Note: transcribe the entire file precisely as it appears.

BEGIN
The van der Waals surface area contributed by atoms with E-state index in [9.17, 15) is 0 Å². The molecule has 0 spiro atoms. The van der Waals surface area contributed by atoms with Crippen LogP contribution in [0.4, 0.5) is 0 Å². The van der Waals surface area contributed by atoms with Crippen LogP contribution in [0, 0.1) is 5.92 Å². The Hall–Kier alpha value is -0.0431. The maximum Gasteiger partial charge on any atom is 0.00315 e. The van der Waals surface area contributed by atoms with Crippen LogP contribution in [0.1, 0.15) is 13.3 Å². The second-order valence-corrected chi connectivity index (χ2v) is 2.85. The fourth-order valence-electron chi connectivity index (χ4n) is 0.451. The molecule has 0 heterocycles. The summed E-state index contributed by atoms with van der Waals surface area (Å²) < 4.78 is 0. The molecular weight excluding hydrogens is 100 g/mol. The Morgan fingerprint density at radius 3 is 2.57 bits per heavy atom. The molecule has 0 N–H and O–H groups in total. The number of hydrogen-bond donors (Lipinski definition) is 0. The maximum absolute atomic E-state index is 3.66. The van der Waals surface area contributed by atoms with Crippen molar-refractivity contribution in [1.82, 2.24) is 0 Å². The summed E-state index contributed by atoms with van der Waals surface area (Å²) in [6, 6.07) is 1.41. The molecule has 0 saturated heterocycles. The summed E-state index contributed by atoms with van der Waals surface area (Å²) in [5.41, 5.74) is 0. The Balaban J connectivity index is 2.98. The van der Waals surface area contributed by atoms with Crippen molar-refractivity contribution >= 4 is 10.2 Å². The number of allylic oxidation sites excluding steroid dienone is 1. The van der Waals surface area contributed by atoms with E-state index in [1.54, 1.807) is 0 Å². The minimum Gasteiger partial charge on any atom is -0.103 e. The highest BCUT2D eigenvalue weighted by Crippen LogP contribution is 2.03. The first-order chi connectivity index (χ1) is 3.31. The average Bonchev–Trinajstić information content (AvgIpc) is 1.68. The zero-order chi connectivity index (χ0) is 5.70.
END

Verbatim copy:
The van der Waals surface area contributed by atoms with E-state index in [9.17, 15) is 0 Å². The molecule has 0 spiro atoms. The van der Waals surface area contributed by atoms with Crippen LogP contribution in [0.4, 0.5) is 0 Å². The van der Waals surface area contributed by atoms with Crippen LogP contribution in [0, 0.1) is 5.92 Å². The Hall–Kier alpha value is -0.0431. The maximum Gasteiger partial charge on any atom is 0.00315 e. The van der Waals surface area contributed by atoms with Crippen LogP contribution in [0.1, 0.15) is 13.3 Å². The second-order valence-corrected chi connectivity index (χ2v) is 2.85. The fourth-order valence-electron chi connectivity index (χ4n) is 0.451. The molecule has 0 heterocycles. The summed E-state index contributed by atoms with van der Waals surface area (Å²) < 4.78 is 0. The molecular weight excluding hydrogens is 100 g/mol. The Morgan fingerprint density at radius 3 is 2.57 bits per heavy atom. The molecule has 0 N–H and O–H groups in total. The number of hydrogen-bond donors (Lipinski definition) is 0. The maximum absolute atomic E-state index is 3.66. The van der Waals surface area contributed by atoms with Crippen molar-refractivity contribution in [1.82, 2.24) is 0 Å². The summed E-state index contributed by atoms with van der Waals surface area (Å²) in [6, 6.07) is 1.41. The molecule has 0 saturated heterocycles. The summed E-state index contributed by atoms with van der Waals surface area (Å²) in [5.41, 5.74) is 0. The Balaban J connectivity index is 2.98. The van der Waals surface area contributed by atoms with Crippen molar-refractivity contribution >= 4 is 10.2 Å². The number of allylic oxidation sites excluding steroid dienone is 1. The van der Waals surface area contributed by atoms with E-state index in [1.54, 1.807) is 0 Å². The minimum Gasteiger partial charge on any atom is -0.103 e. The highest BCUT2D eigenvalue weighted by Crippen LogP contribution is 2.03. The first-order chi connectivity index (χ1) is 3.31. The average Bonchev–Trinajstić information content (AvgIpc) is 1.68. The zero-order chi connectivity index (χ0) is 5.70.